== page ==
The collapse of Detroit: An indictment of American capitalism

Wall Street’s financial elite celebrated a new record Dow Jones Industrial Average this week, even as the city of Detroit plunged towards bankruptcy and state and local politicians began outlining plans for expanding a Greek-style austerity program.

On March 1, Michigan’s Republican governor, Rick Snyder, a multimillionaire former venture capitalist, declared a “financial emergency” in Detroit. The action paves the way for the imminent appointment of an emergency manager with sweeping powers to tear up labor agreements, dump pension obligations, shut down essential services and carry out a fire sale of publicly owned assets, including the water and sewerage system, zoo and art museum.

The move has been hailed by the corporate media, which sees the looting of the city as the model for the ruling class in the US and internationally. “Only radical—and unpopular—action will reverse Detroit’s vicious spiral,” declared the London-based Financial Times Monday in an editorial hailing the plan to impose an emergency manager.

For the banks and their bought-and-paid-for representatives in both political parties, no democratic formalities must stand in the way of the ever-greater accumulation of personal wealth. In particular, the human misery inflicted in Detroit is necessary to ensure maximum returns on the tax-free municipal bonds held by the billionaire hedge fund managers.

Every dime ever won by the working class—in the form of pensions, health care benefits, public schools, street lighting, sanitation—must be clawed back and converted into a new source of profit.

The fate of Detroit is a concentrated expression of the evolution of American capitalism as a whole. In the heyday of the postwar boom—when the city’s auto factories were producing the vast majority of the world’s cars—the mass struggles of auto workers gave Detroit one of the highest rates of per capita income and home ownership in the US.

Now, Detroit’s streets are littered with the rusting shells of abandoned factories, some 79,000 abandoned homes and lots—and houses selling for less than the price of a new car.

In the decay of Detroit, the American ruling class sees its own image, the wreckage upon which it has built up unimaginable sums of wealth. The decline of US industry and the shift of the ruling class to ever more parasitic forms of financial speculation over the last three decades coincided with an unrelenting attack, backed by both big-business parties, on the jobs, living standards and social position of the working class.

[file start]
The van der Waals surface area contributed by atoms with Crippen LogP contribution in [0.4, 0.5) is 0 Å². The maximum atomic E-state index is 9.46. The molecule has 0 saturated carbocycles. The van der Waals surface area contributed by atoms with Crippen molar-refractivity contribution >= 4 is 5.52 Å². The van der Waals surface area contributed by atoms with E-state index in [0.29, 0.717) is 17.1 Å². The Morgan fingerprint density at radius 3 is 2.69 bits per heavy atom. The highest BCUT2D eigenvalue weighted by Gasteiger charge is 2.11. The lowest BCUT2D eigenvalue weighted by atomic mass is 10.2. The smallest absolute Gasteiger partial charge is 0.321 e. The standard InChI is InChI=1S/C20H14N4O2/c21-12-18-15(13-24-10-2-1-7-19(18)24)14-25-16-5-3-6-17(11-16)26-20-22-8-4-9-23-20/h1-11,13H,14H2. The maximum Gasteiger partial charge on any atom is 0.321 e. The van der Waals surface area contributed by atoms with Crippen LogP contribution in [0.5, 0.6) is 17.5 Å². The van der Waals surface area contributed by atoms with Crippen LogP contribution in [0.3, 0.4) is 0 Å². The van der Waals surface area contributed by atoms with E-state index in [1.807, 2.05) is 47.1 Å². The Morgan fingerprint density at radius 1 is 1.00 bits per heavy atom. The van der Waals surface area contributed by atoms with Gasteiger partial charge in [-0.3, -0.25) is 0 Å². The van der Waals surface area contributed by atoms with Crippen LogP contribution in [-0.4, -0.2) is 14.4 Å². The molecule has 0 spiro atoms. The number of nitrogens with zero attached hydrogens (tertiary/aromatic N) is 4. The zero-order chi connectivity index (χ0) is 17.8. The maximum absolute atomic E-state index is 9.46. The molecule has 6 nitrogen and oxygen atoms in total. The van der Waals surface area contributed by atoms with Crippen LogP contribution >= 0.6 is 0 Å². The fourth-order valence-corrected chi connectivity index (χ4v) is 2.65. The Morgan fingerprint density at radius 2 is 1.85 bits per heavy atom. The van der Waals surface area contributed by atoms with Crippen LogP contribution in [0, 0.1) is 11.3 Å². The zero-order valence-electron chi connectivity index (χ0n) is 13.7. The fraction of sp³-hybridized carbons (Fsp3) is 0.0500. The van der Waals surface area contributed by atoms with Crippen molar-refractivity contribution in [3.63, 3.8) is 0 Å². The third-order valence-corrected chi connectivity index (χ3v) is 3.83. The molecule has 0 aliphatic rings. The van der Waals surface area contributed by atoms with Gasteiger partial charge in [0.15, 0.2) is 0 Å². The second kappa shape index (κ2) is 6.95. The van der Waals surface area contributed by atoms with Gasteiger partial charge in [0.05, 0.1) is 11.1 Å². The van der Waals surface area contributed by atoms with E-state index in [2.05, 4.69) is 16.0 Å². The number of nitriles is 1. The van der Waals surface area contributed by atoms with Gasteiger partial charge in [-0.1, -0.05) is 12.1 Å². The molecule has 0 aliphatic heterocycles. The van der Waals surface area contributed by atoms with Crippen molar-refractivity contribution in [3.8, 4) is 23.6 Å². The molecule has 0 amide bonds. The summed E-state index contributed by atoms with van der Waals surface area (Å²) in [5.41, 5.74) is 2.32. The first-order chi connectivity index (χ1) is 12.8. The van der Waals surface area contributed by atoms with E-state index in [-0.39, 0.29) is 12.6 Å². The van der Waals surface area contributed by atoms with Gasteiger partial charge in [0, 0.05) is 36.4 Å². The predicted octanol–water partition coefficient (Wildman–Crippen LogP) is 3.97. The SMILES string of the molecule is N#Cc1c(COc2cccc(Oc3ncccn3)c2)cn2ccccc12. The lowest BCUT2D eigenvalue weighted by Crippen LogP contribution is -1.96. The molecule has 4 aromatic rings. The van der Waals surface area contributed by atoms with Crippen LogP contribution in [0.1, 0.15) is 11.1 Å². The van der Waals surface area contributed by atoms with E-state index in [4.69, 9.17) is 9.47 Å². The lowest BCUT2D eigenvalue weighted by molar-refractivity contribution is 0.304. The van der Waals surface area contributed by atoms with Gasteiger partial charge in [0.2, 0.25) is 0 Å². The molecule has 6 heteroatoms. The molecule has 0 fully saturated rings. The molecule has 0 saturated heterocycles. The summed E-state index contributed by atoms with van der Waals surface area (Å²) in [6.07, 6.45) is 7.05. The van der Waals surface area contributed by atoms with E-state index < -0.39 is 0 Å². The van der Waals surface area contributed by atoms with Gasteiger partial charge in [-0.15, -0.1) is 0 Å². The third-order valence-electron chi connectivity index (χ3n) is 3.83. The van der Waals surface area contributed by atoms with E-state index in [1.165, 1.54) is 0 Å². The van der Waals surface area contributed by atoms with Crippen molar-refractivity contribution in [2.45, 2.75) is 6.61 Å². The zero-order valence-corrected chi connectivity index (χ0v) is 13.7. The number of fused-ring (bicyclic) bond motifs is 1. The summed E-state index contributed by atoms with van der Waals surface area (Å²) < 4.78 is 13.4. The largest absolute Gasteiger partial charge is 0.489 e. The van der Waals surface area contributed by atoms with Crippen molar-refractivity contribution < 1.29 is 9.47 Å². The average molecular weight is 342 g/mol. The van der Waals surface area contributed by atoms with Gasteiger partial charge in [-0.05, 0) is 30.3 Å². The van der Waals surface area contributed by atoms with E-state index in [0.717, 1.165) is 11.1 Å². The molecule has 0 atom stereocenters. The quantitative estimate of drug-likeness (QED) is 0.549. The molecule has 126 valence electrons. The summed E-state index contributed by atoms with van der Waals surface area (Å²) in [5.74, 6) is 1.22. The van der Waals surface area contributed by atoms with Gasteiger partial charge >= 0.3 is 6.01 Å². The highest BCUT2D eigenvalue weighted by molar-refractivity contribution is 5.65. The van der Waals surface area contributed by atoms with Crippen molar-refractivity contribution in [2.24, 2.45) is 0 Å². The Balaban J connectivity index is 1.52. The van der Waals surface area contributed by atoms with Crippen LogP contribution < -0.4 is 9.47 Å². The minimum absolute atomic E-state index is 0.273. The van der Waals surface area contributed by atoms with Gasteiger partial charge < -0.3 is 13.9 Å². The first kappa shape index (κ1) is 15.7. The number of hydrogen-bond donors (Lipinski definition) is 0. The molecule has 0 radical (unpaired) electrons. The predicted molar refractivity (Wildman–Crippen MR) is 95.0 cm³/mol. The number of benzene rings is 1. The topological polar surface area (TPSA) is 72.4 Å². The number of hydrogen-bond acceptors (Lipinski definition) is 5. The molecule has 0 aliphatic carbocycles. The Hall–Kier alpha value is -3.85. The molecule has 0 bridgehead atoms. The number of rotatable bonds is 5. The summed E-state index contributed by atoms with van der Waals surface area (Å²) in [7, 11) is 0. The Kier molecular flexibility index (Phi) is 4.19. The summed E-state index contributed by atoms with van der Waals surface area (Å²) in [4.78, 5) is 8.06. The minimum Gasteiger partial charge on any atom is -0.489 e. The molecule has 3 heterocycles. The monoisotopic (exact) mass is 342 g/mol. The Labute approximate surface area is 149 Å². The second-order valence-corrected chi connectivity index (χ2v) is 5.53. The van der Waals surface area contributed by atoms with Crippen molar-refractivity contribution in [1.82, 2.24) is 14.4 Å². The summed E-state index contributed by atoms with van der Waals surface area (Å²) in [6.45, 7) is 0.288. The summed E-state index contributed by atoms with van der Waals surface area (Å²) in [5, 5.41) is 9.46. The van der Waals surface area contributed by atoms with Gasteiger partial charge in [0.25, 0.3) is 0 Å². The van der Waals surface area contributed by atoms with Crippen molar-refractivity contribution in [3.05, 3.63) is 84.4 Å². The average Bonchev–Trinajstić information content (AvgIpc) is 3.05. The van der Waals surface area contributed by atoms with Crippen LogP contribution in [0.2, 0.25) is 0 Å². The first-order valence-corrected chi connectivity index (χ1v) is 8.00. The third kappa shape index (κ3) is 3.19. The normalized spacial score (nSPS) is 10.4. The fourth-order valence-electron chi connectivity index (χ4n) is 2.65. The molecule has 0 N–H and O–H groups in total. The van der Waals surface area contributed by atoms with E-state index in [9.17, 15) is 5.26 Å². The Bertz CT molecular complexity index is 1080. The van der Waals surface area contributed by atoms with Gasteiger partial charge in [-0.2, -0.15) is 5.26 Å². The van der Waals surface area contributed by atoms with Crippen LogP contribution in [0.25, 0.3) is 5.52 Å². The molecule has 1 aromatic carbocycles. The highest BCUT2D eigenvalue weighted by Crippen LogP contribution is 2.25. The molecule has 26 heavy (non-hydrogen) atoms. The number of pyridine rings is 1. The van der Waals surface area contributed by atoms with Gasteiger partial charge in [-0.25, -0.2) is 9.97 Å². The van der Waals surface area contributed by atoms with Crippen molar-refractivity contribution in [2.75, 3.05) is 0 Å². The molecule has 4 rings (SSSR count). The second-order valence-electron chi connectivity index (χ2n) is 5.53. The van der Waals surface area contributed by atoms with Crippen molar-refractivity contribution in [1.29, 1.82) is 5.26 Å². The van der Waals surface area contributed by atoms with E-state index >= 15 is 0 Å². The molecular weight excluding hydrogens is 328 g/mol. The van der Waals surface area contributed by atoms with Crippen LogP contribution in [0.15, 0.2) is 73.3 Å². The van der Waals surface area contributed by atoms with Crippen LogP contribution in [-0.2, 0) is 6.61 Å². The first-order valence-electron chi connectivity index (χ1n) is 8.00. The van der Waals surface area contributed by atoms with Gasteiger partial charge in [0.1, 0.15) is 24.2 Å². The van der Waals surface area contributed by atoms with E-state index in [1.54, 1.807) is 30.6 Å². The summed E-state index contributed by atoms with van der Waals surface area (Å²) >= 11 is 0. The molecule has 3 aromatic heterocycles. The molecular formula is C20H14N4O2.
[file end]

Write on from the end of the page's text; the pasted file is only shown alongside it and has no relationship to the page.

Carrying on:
The city is not unique. The financial crash of 2008 exposed the long-rotting foundations of American capitalism. It also revealed the enormous economic and political power of a new financial aristocracy.

When the subprime mortgage bubble burst, President Obama, like his Republican predecessors, poured trillions of dollars in direct cash infusions, guarantees and virtually interest-free credit into Wall Street. Over the last four-and-half years, the financial aristocracy that produced the crisis has not only fully recovered its losses, but is doing better than ever, while embarking on a new speculative binge.

This has been accomplished through an immense transfer of wealth from working people to the richest one percent of the population, which took in 121 percent of all income gains in the first two years of the supposed “economic recovery,” while the overwhelming majority of the population saw its income continue to decline.

The precedent for this was set in the 2009 restructuring of General Motors and Chrysler by the Obama administration, which demanded a 50 percent pay cut for new workers, the elimination of the eight-hour day and brutal speedup in the factories. As a result, the auto companies made $11 billion in profits in 2012 and paid off their top auto execs with multimillion-dollar bonuses, all approved by Obama’s “pay czar.”

Meanwhile, the purchasing power of a new auto worker’s wages has fallen to the level of the 1930s and thousands of newly hired workers in the auto plants are unable to buy the cars they produce. While profits have now hit their highest level as a share of the Gross Domestic Product in history, total wages have fallen to a record low of 43.5 percent of GDP.

At the same time, the Obama administration has spearheaded a ruthless policy of budget cutting on the federal, state and local levels. Since 2009, some 700,000 public sector workers, including 300,000 teachers, have lost their jobs, and school districts have shut down an estimated 4,000 public schools. In Philadelphia, Washington, DC, Chicago, New York and other cities, officials are demanding a new round of school closings, targeting hundreds of schools for closure and the expansion of for-profit charter schools.

On the national level, the Obama administration and congressional Republicans have used the “sequestration” crisis to implement $1.2 trillion in federal budget cuts, including to aid for K-12 education, Head Start, child nutrition, homelessness prevention programs and unemployment benefits for the long-term jobless. This is only a down payment on plans for sweeping attacks on Medicare, Medicaid and Social Security, upon which tens of millions of retired workers and poor people depend.

In Detroit, the refrain is the same as throughout the US and internationally: there is no money to guarantee the most essential necessities of modern society, even as the stock markets soar and corporate profits hit record levels.

In its orgy of celebration and speculation, Wall Street and the American ruling class only demonstrates its own parasitic relationship to the rest of society, and the historical bankruptcy of the social system, capitalism, that it defends.